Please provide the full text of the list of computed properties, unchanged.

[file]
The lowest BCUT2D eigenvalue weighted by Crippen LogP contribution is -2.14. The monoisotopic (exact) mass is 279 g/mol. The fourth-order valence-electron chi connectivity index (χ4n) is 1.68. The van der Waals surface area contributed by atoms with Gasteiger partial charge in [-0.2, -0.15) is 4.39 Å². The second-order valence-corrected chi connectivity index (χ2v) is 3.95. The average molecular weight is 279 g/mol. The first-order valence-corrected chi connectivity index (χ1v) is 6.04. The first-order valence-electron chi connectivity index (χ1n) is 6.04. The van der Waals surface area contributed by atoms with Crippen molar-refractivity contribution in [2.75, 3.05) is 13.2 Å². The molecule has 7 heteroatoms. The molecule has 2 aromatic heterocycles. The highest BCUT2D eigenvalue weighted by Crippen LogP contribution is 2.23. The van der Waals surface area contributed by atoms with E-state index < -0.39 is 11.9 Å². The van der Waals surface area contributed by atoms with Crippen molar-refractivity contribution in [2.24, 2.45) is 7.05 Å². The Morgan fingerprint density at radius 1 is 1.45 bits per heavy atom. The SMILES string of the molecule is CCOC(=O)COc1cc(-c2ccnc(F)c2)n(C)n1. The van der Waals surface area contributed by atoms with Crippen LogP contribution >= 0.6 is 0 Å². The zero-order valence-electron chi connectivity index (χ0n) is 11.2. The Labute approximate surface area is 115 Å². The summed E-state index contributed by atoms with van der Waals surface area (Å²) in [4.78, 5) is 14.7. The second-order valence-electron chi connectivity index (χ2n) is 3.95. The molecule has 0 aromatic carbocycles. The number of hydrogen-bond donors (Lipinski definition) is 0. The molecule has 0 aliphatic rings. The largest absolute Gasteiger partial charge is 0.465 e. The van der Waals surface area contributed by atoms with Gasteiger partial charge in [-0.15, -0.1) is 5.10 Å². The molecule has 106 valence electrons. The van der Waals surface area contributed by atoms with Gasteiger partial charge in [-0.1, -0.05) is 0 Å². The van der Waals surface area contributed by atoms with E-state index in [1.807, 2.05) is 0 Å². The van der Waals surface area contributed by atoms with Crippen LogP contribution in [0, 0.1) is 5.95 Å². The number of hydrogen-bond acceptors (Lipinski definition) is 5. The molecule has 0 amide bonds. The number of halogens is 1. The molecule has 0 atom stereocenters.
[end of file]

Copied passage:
The lowest BCUT2D eigenvalue weighted by Crippen LogP contribution is -2.14. The monoisotopic (exact) mass is 279 g/mol. The fourth-order valence-electron chi connectivity index (χ4n) is 1.68. The van der Waals surface area contributed by atoms with Gasteiger partial charge in [-0.2, -0.15) is 4.39 Å². The second-order valence-corrected chi connectivity index (χ2v) is 3.95. The average molecular weight is 279 g/mol. The first-order valence-corrected chi connectivity index (χ1v) is 6.04. The first-order valence-electron chi connectivity index (χ1n) is 6.04. The van der Waals surface area contributed by atoms with Crippen molar-refractivity contribution in [2.75, 3.05) is 13.2 Å². The molecule has 7 heteroatoms. The molecule has 2 aromatic heterocycles. The highest BCUT2D eigenvalue weighted by Crippen LogP contribution is 2.23. The van der Waals surface area contributed by atoms with E-state index < -0.39 is 11.9 Å². The van der Waals surface area contributed by atoms with Crippen molar-refractivity contribution in [2.24, 2.45) is 7.05 Å². The Morgan fingerprint density at radius 1 is 1.45 bits per heavy atom. The SMILES string of the molecule is CCOC(=O)COc1cc(-c2ccnc(F)c2)n(C)n1. The van der Waals surface area contributed by atoms with Crippen LogP contribution >= 0.6 is 0 Å². The zero-order valence-electron chi connectivity index (χ0n) is 11.2. The Labute approximate surface area is 115 Å². The summed E-state index contributed by atoms with van der Waals surface area (Å²) in [4.78, 5) is 14.7. The second-order valence-electron chi connectivity index (χ2n) is 3.95. The molecule has 0 aromatic carbocycles. The number of hydrogen-bond donors (Lipinski definition) is 0. The molecule has 0 aliphatic rings. The largest absolute Gasteiger partial charge is 0.465 e. The van der Waals surface area contributed by atoms with Gasteiger partial charge in [-0.15, -0.1) is 5.10 Å². The molecule has 106 valence electrons. The van der Waals surface area contributed by atoms with Gasteiger partial charge in [-0.1, -0.05) is 0 Å². The van der Waals surface area contributed by atoms with E-state index in [1.807, 2.05) is 0 Å². The van der Waals surface area contributed by atoms with Crippen LogP contribution in [0, 0.1) is 5.95 Å². The number of hydrogen-bond acceptors (Lipinski definition) is 5. The molecule has 0 amide bonds. The number of halogens is 1. The molecule has 0 atom stereocenters.